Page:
Differential SLC1A2 promoter methylation in bipolar disorder with or without addiction

Yun Fang Jia, Yu Bin Choi, Jennifer R. Ayers-Ringler, Joanna M. Biernacka, Jennifer R. Geske, Daniel R. Lindberg, Susan L. McElroy, Mark A. Frye, Doo Sup Choi, Marin Veldic

Research output: Contribution to journalArticlepeer-review

14 Scopus citations


While downregulation of excitatory amino acid transporter 2 (EAAT2), the main transporter removing glutamate from the synapse, has been recognized in bipolar disorder (BD), the underlying mechanisms of downregulation have not been elucidated. BD is influenced by environmental factors, which may, via epigenetic modulation of gene expression, differentially affect illness presentation. This study thus focused on epigenetic DNA methylation regulation of SLC1A2, encoding for EAAT2, in BD with variable environmental influences of addiction. High resolution melting PCR (HRM-PCR) and thymine–adenine (TA) cloning with sequence analysis were conducted to examine methylation of the promoter region of the SLC1A2. DNA was isolated from blood samples drawn from BD patients (N = 150) with or without addiction to alcohol, nicotine, or food, defined as binge eating, and matched controls (N = 32). In comparison to controls, the SLC1A2 promoter region was hypermethylated in BD without addiction but was hypomethylated in BD with addiction. After adjusting for age and sex, the association of methylation levels with nicotine addiction (p = 0.0009) and binge eating (p = 0.0002) remained significant. Consistent with HRM-PCR, direct sequencing revealed increased methylation in CpG site 6 in BD, but decreased methylation in three CpG sites (6, 48, 156) in BD with alcohol and nicotine addictions. These results suggest that individual point methylation within the SLC1A2 promoter region may be modified by exogenous addiction and may have a potential for developing clinically valuable epigenetic biomarkers for BD diagnosis and monitoring.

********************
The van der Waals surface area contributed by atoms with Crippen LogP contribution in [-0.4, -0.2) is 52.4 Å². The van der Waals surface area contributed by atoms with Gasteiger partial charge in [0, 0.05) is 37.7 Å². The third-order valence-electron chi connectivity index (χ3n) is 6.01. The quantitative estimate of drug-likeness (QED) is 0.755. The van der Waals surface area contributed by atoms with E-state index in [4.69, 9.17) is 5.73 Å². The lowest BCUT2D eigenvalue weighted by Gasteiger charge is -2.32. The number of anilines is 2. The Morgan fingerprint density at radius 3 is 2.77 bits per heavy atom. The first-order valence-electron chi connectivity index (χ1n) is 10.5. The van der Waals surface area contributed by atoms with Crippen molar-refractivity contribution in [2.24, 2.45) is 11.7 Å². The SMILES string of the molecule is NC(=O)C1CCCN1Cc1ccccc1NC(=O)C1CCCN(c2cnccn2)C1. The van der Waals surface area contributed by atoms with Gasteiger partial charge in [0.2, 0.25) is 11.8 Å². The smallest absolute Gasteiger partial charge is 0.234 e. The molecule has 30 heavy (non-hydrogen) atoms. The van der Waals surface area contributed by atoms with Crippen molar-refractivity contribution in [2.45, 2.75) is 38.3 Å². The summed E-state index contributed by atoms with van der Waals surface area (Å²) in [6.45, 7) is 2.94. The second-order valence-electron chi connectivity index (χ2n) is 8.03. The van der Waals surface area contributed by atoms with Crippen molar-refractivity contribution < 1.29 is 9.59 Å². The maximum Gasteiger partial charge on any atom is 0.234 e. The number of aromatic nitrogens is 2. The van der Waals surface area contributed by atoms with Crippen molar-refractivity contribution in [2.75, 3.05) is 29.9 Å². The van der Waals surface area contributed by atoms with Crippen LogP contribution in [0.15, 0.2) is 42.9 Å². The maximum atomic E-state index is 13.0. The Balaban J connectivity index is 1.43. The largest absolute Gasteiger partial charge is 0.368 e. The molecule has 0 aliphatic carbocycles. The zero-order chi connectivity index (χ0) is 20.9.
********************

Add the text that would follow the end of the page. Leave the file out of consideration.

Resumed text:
Original languageEnglish (US)
Article number217
JournalFrontiers in Cellular Neuroscience
StatePublished - Jul 21 2017


  • Addiction
  • Biomarkers
  • Bipolar disorder
  • Glutamate
  • Methylation
  • SLC1A2 (EAAT2)

ASJC Scopus subject areas

  • Cellular and Molecular Neuroscience


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